14
Feb 12

Microsoft AV Flags Google.com as ‘Blacole’ Malware

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Computers running Microsoft‘s antivirus and security software may be flagging google.com — the world’s most-visited Web site — as malicious, apparently due to a faulty Valentine’s Day security update shipped by Microsoft.

Microsoft's antivirus software flagged google.com as bad.

Not long after Microsoft released software security updates on Tuesday, the company’s Technet support forums lit up with complaints about Internet Explorer sounding the malware alarm when users visited google.com.

The alerts appear to be the result of a “false positive” detection shipped to users of Microsoft’s antivirus and security products, most notably its Forefront technology and free “Security Essentials” antivirus software.

I first learned of this bug from a reader, and promptly updated a Windows XP system I have that runs Microsoft Security Essentials. Upon reboot, Internet Explorer told me that my homepage — google.com — was serving up a “severe” threat –  Exploit:JS/Blacole.BW. For whatever reason, Microsoft’s security software thought Google’s homepage was infected with a Blackhole Exploit Kit.

I could be wrong, but it doesn’t appear that Google is in fact infected or serving up exploits. Fortunately, clicking the default “remove” action prompted by Microsoft’s antivirus technology did virtually nothing that I could tell; the program reported that it was unable to find the threat (psst, Microsoft…that’s because there isn’t one). Judging from the responses in the Microsoft forum, the company appears to be aware of and responding to the bogus alerts.

False positives happen to every antivirus vendor, and this one was fairly innocuous as these things go: It’s not like it deleted or quarantined essential operating system files, rendering host computers useless, as faulty updates from other vendors have in the past. But Microsoft is probably smarting from this episode: The company is expected to ship a version of its antivirus technology with Windows 8, the next version of Windows due to be released later this year.

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13 comments

  1. I just went to google.com in IE9 and got the MSE alert.

    I was on my netbook and on Google using IE9 and got the MSE prompt but I thought it was coming from another site.

    Now I’m on my desktop and on Google with IE9 and MSE alerted me. I wonder if it might be IE and not MSE? Since Chrome and Google don’t prompt and MSE alert.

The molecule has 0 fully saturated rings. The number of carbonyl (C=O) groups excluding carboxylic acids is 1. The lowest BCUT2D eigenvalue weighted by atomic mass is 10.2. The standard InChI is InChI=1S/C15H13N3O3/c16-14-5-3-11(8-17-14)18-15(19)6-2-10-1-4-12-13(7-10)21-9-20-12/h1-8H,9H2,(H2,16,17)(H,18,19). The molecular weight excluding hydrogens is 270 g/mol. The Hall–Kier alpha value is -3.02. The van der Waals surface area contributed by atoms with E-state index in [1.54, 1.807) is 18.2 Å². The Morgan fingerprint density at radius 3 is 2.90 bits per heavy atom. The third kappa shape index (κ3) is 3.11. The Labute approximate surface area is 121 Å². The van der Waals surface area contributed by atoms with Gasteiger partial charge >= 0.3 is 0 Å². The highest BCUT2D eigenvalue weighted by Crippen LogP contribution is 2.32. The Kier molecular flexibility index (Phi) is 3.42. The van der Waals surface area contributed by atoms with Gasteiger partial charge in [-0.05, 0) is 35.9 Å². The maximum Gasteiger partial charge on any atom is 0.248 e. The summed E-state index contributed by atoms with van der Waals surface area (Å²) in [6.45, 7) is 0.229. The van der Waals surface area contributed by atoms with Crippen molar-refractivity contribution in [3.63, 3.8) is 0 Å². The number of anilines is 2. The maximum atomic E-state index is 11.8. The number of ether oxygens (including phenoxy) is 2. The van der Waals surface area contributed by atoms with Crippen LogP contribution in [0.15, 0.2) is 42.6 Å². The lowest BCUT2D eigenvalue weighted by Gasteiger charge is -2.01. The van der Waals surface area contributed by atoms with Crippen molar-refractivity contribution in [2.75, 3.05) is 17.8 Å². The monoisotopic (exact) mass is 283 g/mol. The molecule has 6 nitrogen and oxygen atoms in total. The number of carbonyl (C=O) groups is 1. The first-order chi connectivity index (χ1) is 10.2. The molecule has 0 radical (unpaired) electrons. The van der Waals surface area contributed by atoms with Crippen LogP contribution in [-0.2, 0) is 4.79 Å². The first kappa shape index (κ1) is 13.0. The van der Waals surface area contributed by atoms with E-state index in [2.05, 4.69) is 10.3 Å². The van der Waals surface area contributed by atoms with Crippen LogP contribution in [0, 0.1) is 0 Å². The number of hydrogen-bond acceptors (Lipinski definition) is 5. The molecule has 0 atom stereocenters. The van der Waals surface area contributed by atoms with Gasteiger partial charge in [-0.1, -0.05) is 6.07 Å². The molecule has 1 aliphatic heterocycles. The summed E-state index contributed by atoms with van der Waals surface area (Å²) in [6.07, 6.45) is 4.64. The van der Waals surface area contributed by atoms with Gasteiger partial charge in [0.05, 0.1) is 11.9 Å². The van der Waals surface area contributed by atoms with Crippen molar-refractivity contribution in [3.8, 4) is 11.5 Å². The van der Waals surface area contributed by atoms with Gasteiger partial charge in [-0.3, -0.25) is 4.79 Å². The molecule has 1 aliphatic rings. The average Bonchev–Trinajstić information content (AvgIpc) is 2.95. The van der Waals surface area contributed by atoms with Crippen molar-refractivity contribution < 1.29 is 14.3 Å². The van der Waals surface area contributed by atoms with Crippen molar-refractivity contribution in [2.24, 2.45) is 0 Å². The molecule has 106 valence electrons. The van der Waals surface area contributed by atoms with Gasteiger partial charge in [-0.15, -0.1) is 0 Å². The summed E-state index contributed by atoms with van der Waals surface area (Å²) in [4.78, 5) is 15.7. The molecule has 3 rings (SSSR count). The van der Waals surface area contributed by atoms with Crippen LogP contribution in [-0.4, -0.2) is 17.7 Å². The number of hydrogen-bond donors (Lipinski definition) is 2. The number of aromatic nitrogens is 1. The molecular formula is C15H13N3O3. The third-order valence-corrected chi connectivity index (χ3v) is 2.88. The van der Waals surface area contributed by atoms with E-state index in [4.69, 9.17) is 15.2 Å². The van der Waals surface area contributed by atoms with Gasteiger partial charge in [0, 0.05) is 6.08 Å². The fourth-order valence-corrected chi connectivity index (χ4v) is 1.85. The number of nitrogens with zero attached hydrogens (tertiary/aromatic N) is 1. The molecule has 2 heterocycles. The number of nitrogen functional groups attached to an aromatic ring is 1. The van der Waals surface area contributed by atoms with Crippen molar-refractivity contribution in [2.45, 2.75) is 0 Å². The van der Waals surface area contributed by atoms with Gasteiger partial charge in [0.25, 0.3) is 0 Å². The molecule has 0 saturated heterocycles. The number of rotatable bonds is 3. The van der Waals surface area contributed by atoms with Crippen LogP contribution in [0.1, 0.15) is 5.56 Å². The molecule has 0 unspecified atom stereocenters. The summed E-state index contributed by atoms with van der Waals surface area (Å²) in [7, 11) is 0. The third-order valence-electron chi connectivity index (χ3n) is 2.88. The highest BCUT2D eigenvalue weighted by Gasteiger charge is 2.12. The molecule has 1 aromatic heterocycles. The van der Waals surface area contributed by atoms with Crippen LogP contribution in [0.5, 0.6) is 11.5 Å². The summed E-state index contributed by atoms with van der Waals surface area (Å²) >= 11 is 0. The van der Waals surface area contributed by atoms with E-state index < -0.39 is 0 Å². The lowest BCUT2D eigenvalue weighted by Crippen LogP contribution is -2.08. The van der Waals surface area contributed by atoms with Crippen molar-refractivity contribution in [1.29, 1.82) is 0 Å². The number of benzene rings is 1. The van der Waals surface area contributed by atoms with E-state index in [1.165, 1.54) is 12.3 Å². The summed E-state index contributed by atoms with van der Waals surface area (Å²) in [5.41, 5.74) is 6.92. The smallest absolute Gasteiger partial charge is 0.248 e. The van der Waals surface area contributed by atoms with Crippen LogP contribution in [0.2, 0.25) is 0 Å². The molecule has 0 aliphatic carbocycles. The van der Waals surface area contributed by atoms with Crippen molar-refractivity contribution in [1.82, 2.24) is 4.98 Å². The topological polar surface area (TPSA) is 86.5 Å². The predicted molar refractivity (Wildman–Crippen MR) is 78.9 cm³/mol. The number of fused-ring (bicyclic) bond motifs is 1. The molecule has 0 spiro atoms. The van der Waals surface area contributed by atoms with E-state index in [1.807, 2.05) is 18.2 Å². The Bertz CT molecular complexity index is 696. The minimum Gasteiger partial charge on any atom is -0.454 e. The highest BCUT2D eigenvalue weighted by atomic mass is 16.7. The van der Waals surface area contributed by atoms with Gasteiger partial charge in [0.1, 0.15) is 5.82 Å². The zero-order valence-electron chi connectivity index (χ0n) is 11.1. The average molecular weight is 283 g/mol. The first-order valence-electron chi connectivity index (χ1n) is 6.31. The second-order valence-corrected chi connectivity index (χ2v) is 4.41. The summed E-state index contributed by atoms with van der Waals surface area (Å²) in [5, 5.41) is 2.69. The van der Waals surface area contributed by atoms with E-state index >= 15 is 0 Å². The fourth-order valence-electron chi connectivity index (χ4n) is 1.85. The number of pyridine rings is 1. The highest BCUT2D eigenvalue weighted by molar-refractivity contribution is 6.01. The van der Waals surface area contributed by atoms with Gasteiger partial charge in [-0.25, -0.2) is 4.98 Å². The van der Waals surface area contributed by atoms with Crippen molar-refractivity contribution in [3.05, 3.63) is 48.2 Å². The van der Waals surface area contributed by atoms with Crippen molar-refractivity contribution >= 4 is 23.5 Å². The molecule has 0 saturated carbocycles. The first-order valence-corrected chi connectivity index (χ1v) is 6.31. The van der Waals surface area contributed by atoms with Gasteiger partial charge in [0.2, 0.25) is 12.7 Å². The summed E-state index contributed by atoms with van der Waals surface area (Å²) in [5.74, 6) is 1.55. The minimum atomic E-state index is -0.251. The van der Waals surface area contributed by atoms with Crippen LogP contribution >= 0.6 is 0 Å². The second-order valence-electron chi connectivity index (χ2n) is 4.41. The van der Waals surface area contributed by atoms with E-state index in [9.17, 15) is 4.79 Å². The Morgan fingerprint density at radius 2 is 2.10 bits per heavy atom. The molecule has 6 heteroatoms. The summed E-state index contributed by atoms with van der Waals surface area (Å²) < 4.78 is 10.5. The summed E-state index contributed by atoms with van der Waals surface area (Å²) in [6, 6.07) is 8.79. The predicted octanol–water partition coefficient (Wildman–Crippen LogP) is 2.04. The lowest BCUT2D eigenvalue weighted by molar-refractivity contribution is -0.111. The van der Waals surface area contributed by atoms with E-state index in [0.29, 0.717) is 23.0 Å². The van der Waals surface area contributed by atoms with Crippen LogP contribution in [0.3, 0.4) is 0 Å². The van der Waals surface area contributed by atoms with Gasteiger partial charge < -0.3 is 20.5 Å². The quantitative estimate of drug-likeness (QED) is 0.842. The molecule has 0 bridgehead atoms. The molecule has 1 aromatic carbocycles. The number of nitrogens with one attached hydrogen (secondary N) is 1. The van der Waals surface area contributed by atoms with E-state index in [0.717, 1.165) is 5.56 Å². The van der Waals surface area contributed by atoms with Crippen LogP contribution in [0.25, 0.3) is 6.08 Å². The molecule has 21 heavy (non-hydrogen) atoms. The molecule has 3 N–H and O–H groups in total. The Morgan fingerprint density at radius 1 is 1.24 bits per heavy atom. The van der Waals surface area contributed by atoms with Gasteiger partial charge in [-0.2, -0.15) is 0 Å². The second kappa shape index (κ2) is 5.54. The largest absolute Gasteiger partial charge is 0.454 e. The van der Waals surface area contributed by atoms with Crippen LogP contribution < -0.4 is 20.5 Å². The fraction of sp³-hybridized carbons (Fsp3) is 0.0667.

2. Microsoft has confirmed the issue, per http://isc.sans.edu/diary.html?storyid=12589&rss -

    “UPDATE: As of 20:11 GMT-5 Feb 14 2012, we received confirmation from Microsoft stating that this problem is a false positive and will be corrected in the update 1.119.1986.0 or higher for the antivirus.”

  3. Well – the name of this this blog is in the core of the whole problem.

    Krebs is the german word for cancer. Thus, there is only one small small correction:

    Microsoft is the cancer _of_ security.

  4. The problem (it was a false positive) was noticed, identified, and fixed in a matter of hours with the next definition release. That’s excellent responsiveness. It was probably a simple error – easily resolved. If you still have the problem, just update your definitions and that will fix it.

    All this hoopla over a simple mistake is far more than is warranted. Even this blog is unworthy of such a minor event hardly worth mentioning. Nobody’s perfect, no company is perfect, and no AV/AM/AS product is perfect. We all need to examine our expectations to see if they are reasonable.

    • Respectfully, I don’t see where Brian said that any company is perfect; in fact, he said, “False positives happen to every antivirus vendors, and this one was fairly innocuous as these things go:” I think it might be your expectation that needs examining if you think that a security expert has to divine what every reader deems minor or relevant. Even events you consider “minor” are helpful to many of us in terms of a bigger picture. Brian is experienced at both security and communications, after all, and that is why we read his blog.